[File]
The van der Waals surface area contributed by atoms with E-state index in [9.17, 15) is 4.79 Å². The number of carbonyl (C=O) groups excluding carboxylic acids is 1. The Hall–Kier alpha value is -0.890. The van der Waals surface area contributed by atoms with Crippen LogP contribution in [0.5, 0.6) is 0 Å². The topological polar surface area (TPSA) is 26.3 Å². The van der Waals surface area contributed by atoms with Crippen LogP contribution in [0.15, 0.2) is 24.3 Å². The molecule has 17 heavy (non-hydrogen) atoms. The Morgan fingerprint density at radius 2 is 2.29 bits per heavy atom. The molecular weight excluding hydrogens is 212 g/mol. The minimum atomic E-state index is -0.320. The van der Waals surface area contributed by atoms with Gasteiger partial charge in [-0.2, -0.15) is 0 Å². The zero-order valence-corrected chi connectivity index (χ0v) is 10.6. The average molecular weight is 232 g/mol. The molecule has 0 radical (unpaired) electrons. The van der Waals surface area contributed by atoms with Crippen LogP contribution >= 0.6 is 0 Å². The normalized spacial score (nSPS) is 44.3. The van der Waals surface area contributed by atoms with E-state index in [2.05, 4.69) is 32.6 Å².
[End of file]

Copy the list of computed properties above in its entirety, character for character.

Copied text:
The van der Waals surface area contributed by atoms with E-state index in [9.17, 15) is 4.79 Å². The number of carbonyl (C=O) groups excluding carboxylic acids is 1. The Hall–Kier alpha value is -0.890. The van der Waals surface area contributed by atoms with Crippen LogP contribution in [0.5, 0.6) is 0 Å². The topological polar surface area (TPSA) is 26.3 Å². The van der Waals surface area contributed by atoms with Crippen LogP contribution in [0.15, 0.2) is 24.3 Å². The molecule has 17 heavy (non-hydrogen) atoms. The Morgan fingerprint density at radius 2 is 2.29 bits per heavy atom. The molecular weight excluding hydrogens is 212 g/mol. The minimum atomic E-state index is -0.320. The van der Waals surface area contributed by atoms with Gasteiger partial charge in [-0.2, -0.15) is 0 Å². The zero-order valence-corrected chi connectivity index (χ0v) is 10.6. The average molecular weight is 232 g/mol. The molecule has 0 radical (unpaired) electrons. The van der Waals surface area contributed by atoms with Crippen LogP contribution >= 0.6 is 0 Å². The normalized spacial score (nSPS) is 44.3. The van der Waals surface area contributed by atoms with E-state index in [2.05, 4.69) is 32.6 Å².